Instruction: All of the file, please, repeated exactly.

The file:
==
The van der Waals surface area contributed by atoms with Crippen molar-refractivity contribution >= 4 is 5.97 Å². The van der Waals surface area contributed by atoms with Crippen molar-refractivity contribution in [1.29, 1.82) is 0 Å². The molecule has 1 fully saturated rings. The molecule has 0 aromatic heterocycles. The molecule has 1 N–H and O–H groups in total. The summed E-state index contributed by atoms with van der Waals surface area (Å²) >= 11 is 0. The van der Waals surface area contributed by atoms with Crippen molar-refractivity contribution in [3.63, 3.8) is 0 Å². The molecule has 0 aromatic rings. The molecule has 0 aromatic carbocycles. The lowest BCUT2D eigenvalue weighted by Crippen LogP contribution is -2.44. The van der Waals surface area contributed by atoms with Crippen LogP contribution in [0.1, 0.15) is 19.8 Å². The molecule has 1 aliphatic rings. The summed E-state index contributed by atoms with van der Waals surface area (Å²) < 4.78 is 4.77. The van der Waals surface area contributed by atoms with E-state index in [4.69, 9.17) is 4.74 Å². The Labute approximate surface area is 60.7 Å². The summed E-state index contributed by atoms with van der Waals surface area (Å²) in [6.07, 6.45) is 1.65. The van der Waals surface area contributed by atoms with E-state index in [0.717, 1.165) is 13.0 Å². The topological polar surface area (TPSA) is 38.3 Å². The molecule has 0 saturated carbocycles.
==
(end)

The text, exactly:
The van der Waals surface area contributed by atoms with Crippen molar-refractivity contribution >= 4 is 5.97 Å². The van der Waals surface area contributed by atoms with Crippen molar-refractivity contribution in [1.29, 1.82) is 0 Å². The molecule has 1 fully saturated rings. The molecule has 0 aromatic heterocycles. The molecule has 1 N–H and O–H groups in total. The summed E-state index contributed by atoms with van der Waals surface area (Å²) >= 11 is 0. The van der Waals surface area contributed by atoms with Crippen molar-refractivity contribution in [3.63, 3.8) is 0 Å². The molecule has 0 aromatic rings. The molecule has 0 aromatic carbocycles. The lowest BCUT2D eigenvalue weighted by Crippen LogP contribution is -2.44. The van der Waals surface area contributed by atoms with Crippen LogP contribution in [0.1, 0.15) is 19.8 Å². The molecule has 1 aliphatic rings. The summed E-state index contributed by atoms with van der Waals surface area (Å²) < 4.78 is 4.77. The van der Waals surface area contributed by atoms with E-state index in [4.69, 9.17) is 4.74 Å². The Labute approximate surface area is 60.7 Å². The summed E-state index contributed by atoms with van der Waals surface area (Å²) in [6.07, 6.45) is 1.65. The van der Waals surface area contributed by atoms with E-state index in [0.717, 1.165) is 13.0 Å². The topological polar surface area (TPSA) is 38.3 Å². The molecule has 0 saturated carbocycles.